Profile: Mike Towers, CISO, Takeda Pharmaceuticals International


Profile: Mike Towers, CISO, Takeda Pharmaceuticals International

Mike Towers Takeda Profile


“I’ve worked in bio-pharmaceuticals and life sciences for about 25 years and done a lot of work in various IT, digital and technology roles. Working in information security, I’ve never felt closer to the business. A lot of people across technology functions may sometimes feel isolated. They’re not sure where their role may fit within the vision or mission of the company. I don’t feel that way at all. I feel deeply embedded with the business and deeply embedded in what we’re trying to do as a company. I’m inherently enamored with information security and don’t see myself doing anything different,” says Mike Towers, the current CISO at Takeda Pharmaceuticals International.

In his previous CISO roles, Towers was the first security hire, building information security programs from the ground up. At Takeda, Towers embraced the challenge of inheriting a preestablished, yet relatively young program. When joining the organization, he saw this as an interesting and exciting opportunity to take a different approach than he had in previous roles. Furthermore, Takeda was about to engage in a large-scale acquisition that would solidify them as a top 10 global pharmaceutical company and Towers was able to leverage his unique experience working in large scale business transactions of integrations, acquisitions and divestitures.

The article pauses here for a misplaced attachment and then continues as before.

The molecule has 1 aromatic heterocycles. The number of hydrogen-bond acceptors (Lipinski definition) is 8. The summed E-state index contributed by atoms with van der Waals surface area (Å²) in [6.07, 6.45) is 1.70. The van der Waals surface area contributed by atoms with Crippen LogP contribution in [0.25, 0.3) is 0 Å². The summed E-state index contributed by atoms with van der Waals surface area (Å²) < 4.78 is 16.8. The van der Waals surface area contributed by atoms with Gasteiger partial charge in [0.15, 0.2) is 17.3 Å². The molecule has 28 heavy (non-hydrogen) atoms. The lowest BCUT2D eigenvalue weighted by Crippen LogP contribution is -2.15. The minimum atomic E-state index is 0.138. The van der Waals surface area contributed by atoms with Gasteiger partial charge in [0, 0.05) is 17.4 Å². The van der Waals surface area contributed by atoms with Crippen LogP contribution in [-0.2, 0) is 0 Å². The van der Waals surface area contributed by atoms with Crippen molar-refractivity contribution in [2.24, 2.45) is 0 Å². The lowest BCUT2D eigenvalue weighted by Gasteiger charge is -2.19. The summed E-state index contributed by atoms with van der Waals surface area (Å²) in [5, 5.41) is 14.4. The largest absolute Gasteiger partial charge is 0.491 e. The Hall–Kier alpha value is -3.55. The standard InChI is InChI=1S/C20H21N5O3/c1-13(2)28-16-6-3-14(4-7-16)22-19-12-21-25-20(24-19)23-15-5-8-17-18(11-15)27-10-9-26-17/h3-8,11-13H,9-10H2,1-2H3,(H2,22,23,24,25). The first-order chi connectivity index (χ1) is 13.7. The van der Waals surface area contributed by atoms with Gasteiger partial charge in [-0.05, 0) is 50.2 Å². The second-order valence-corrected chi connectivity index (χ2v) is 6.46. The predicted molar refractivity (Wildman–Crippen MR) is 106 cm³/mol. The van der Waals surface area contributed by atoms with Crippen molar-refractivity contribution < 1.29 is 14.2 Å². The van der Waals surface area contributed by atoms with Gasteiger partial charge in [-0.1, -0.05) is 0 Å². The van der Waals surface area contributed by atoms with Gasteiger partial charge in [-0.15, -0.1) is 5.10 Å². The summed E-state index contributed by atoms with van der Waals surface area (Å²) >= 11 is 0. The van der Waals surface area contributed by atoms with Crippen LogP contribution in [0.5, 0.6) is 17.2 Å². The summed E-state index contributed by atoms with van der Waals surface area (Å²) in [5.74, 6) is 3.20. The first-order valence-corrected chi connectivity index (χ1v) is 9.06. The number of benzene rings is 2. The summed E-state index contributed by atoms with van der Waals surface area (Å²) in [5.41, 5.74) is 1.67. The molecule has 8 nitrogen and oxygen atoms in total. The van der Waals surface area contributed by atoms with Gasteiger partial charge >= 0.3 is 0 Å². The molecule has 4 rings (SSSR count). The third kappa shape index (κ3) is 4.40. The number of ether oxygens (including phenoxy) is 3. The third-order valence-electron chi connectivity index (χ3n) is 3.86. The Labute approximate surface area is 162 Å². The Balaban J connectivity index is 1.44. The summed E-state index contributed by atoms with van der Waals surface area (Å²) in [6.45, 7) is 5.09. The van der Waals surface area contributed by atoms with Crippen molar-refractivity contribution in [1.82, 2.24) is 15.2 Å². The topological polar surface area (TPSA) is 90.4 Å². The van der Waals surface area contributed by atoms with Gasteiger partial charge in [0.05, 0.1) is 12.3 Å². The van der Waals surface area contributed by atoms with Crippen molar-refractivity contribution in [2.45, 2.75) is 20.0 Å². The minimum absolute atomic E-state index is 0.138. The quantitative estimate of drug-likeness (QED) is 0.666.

Coming into his new role at Takeda, Tower’s approach, first and foremost, focused on governance. He explains, “What type of organizational dynamics are in making decisions? What’s the overall risk posture of the company? What type of reputation and/or advocacy does the security mindset or function have, whether it’s an individual perspective or a collective group perspective? What importance does the company place on security? I spent a lot of time getting to know stakeholders, focused on governance, and obviously spent a lot of time on getting to know the team. Because I was inheriting a team, I wanted to get to know each and every person in the group, not only my direct reports but also the organization as a whole. That was the focus for the initial 30 days.”

Towers then began integration planning that involved resourcing and operating model discussions. These discussions included evaluations of staffing, technology partners, service models, budgeting, licensing models, and much more.

After procuring a foundation of understanding, Towers laid out an 18-month strategy. Key to his strategy was benchmarking against peers in the industry. He comments, “I did some benchmarking, and then proposed areas of focus that we needed to concentrate the most on for the next 18 months. It was more of a roadmap construction, then making sure the budget and level of investment that was needed to execute some of those key roadmap items was available. I asked a lot of questions and interjected myself quickly and deeply into the day-to-day operations, so I learned by doing, if you will.”

Towers has five pillars of focus that he communicates to other business stakeholders as key strategic investment and focus areas for the information security program. These areas ensure the security program continues to make a positive impact on the organization and helps drive successful business outcomes.

These pillars include:
Identity management. Towers is shifting focus from internal workforce identity to external ecosystem identity, to include others such as physicians, patients or healthcare providers. By doing so, he ensures these people have a robust identity and access experience similar to that of employees.